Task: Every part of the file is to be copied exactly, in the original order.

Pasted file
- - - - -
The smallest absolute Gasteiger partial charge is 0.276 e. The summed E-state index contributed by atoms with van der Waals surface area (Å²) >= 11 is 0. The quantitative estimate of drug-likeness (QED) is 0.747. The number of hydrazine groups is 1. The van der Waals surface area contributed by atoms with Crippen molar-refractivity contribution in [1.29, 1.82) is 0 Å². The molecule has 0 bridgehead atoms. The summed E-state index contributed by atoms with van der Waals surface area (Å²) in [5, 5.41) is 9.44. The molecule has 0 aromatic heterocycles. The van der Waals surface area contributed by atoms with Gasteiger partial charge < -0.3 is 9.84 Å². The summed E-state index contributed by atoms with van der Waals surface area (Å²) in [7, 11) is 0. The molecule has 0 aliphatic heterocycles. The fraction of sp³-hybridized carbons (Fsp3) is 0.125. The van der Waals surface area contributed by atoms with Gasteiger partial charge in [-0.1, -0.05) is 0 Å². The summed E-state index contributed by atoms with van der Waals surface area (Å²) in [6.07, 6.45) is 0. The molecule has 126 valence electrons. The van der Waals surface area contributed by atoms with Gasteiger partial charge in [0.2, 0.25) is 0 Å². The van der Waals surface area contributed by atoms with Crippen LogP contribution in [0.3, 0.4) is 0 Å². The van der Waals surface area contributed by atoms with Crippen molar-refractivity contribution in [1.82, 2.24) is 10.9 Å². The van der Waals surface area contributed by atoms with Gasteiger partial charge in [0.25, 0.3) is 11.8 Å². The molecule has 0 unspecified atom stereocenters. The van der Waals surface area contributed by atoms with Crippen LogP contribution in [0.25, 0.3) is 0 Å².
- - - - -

The smallest absolute Gasteiger partial charge is 0.276 e. The summed E-state index contributed by atoms with van der Waals surface area (Å²) >= 11 is 0. The quantitative estimate of drug-likeness (QED) is 0.747. The number of hydrazine groups is 1. The van der Waals surface area contributed by atoms with Crippen molar-refractivity contribution in [1.29, 1.82) is 0 Å². The molecule has 0 bridgehead atoms. The summed E-state index contributed by atoms with van der Waals surface area (Å²) in [5, 5.41) is 9.44. The molecule has 0 aromatic heterocycles. The van der Waals surface area contributed by atoms with Gasteiger partial charge < -0.3 is 9.84 Å². The summed E-state index contributed by atoms with van der Waals surface area (Å²) in [7, 11) is 0. The molecule has 0 aliphatic heterocycles. The fraction of sp³-hybridized carbons (Fsp3) is 0.125. The van der Waals surface area contributed by atoms with Gasteiger partial charge in [-0.1, -0.05) is 0 Å². The summed E-state index contributed by atoms with van der Waals surface area (Å²) in [6.07, 6.45) is 0. The molecule has 126 valence electrons. The van der Waals surface area contributed by atoms with Gasteiger partial charge in [0.2, 0.25) is 0 Å². The van der Waals surface area contributed by atoms with Crippen LogP contribution in [0.3, 0.4) is 0 Å². The van der Waals surface area contributed by atoms with Crippen molar-refractivity contribution in [1.82, 2.24) is 10.9 Å². The van der Waals surface area contributed by atoms with Gasteiger partial charge in [0.25, 0.3) is 11.8 Å². The molecule has 0 unspecified atom stereocenters. The van der Waals surface area contributed by atoms with Crippen LogP contribution in [0.25, 0.3) is 0 Å².